Today was our final full day at the Summit Bechtel Scout Reserve. My group (six out of ten of us) went to the Ropes in the morning and the Rocks in the afternoon. Ropes is multiple aerial challenge courses high in the treetops. It was a lot of fun, but not too terribly tiring. I don't think any of our crew members fell during the whole morning (we did two courses).
The afternoon was rock climbing, which was good. Most of the rock climbing courses are set up with an auto-belay system which is actually quite convenient, and simpler than being belayed by a person. The staff only had to check our carabiners and harnesses and keep an eye on us - they could be climbing walls too. The best I climbed was a 5.6, but we have a few spider monkeys in our crew who made valiant efforts at the 5.10's and 5.11's. There was also an area for bouldering. We are required to have two people spotting for every person climbing, but it was fun. It's strange climbing without a harness, and even scarier than usual, if that's possible. (I really don't like heights.) After bouldering and rock climbing, we rappelled down the side of the rappelling tower, and did the Leap of Faith. The Leap of Faith is almost like a zip line set up with the auto belay system, so as you jump off the rappelling tower you move out and down. It was a lot of fun.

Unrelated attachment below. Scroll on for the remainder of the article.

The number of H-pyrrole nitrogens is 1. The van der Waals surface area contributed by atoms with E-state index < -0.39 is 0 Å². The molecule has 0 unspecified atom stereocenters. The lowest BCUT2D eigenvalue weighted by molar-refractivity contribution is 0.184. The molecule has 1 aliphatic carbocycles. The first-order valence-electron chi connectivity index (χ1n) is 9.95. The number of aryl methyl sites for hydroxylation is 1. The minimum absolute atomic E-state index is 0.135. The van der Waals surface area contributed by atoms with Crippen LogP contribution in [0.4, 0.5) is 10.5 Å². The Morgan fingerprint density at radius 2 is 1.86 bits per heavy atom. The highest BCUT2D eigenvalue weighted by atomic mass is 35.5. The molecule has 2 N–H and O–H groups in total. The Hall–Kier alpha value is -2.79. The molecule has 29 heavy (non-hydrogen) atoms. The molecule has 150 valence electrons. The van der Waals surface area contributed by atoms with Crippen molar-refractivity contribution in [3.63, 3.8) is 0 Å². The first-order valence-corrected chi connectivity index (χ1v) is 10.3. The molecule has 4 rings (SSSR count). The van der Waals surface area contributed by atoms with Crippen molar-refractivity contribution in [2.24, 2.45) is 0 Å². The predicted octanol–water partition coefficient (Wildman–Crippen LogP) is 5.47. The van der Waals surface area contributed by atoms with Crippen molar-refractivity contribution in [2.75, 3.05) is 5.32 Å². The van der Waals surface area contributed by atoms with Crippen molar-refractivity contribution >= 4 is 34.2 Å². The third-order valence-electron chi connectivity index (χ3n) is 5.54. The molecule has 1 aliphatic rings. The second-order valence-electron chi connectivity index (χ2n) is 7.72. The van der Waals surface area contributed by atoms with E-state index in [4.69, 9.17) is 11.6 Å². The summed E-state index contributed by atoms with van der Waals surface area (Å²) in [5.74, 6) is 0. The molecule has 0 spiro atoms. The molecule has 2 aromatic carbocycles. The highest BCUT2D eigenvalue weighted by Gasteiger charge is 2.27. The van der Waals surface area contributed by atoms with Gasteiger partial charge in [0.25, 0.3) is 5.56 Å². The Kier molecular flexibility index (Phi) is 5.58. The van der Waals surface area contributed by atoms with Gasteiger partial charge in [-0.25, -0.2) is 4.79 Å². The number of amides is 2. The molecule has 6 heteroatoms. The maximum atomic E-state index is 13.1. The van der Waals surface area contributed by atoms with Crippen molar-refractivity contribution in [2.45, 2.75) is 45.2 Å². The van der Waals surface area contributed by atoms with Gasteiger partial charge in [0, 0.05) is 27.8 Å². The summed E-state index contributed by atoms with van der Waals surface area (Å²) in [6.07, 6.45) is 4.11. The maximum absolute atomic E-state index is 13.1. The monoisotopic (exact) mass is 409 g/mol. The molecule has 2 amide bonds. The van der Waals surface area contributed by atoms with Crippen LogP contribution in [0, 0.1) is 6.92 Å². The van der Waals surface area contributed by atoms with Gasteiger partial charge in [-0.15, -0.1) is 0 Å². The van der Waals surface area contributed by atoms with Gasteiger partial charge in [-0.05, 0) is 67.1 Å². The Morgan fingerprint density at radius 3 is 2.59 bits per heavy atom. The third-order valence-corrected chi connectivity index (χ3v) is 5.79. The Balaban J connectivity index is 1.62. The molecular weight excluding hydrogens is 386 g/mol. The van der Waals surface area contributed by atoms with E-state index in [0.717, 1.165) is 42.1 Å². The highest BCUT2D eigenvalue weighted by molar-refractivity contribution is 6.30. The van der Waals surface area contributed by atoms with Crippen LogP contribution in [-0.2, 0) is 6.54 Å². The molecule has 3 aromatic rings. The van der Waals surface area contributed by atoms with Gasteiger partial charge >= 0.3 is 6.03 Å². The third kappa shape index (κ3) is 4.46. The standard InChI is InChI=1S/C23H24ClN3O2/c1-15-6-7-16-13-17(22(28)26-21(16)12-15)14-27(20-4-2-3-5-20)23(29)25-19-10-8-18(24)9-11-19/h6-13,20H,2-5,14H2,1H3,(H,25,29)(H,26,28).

That evening was the closing ceremony. The closing ceremony is basically a flag ceremony at Twelve Points, and then you get your evaluation forms, patches, Big Zip cards, etc. The patches say Christen High Adventure Base, and don't have a year on them. Unfortunately, the Duty to God and Outdoor Ethics patches are not available yet.
Overall, going to the Summit was a lot of fun. I wouldn't hesitate to do it again or recommend it to another crew. However, it is most definitely a new camp that is still rather disorganized and has a lot of learning to do. Also, don't expect a high adventure experience like Philmont, Northern Tier, or SeaBase. The Summit claims to be a high adventure base, but it is really more like an extreme version of summer camp.
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